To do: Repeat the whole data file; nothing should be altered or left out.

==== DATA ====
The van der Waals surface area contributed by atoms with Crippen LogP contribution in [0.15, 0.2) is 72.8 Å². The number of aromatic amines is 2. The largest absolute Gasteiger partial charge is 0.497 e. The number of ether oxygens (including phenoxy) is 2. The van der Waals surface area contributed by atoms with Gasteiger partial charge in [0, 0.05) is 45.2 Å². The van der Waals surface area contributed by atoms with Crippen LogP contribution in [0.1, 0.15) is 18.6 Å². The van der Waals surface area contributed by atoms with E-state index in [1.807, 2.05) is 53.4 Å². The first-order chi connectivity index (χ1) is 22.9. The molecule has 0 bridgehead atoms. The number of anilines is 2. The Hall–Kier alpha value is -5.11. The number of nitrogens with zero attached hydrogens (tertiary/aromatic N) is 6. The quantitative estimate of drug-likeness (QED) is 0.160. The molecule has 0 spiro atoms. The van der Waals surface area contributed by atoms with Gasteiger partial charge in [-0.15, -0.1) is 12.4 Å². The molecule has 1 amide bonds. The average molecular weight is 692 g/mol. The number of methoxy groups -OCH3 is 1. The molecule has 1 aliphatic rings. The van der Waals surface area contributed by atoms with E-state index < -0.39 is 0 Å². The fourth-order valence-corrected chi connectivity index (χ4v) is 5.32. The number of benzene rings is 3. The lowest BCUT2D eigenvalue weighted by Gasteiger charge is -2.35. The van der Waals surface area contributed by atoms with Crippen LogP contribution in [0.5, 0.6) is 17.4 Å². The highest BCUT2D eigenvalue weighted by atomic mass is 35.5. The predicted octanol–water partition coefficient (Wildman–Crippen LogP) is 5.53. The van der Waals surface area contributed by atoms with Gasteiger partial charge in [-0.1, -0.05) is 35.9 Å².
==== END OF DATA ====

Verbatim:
The van der Waals surface area contributed by atoms with Crippen LogP contribution in [0.15, 0.2) is 72.8 Å². The number of aromatic amines is 2. The largest absolute Gasteiger partial charge is 0.497 e. The number of ether oxygens (including phenoxy) is 2. The van der Waals surface area contributed by atoms with Gasteiger partial charge in [0, 0.05) is 45.2 Å². The van der Waals surface area contributed by atoms with Crippen LogP contribution in [0.1, 0.15) is 18.6 Å². The van der Waals surface area contributed by atoms with E-state index in [1.807, 2.05) is 53.4 Å². The first-order chi connectivity index (χ1) is 22.9. The molecule has 0 bridgehead atoms. The number of anilines is 2. The Hall–Kier alpha value is -5.11. The number of nitrogens with zero attached hydrogens (tertiary/aromatic N) is 6. The quantitative estimate of drug-likeness (QED) is 0.160. The molecule has 0 spiro atoms. The van der Waals surface area contributed by atoms with Gasteiger partial charge in [-0.15, -0.1) is 12.4 Å². The molecule has 1 amide bonds. The average molecular weight is 692 g/mol. The number of methoxy groups -OCH3 is 1. The molecule has 1 aliphatic rings. The van der Waals surface area contributed by atoms with E-state index < -0.39 is 0 Å². The fourth-order valence-corrected chi connectivity index (χ4v) is 5.32. The number of benzene rings is 3. The lowest BCUT2D eigenvalue weighted by Gasteiger charge is -2.35. The van der Waals surface area contributed by atoms with Crippen LogP contribution in [0.5, 0.6) is 17.4 Å². The highest BCUT2D eigenvalue weighted by atomic mass is 35.5. The predicted octanol–water partition coefficient (Wildman–Crippen LogP) is 5.53. The van der Waals surface area contributed by atoms with Gasteiger partial charge in [-0.1, -0.05) is 35.9 Å².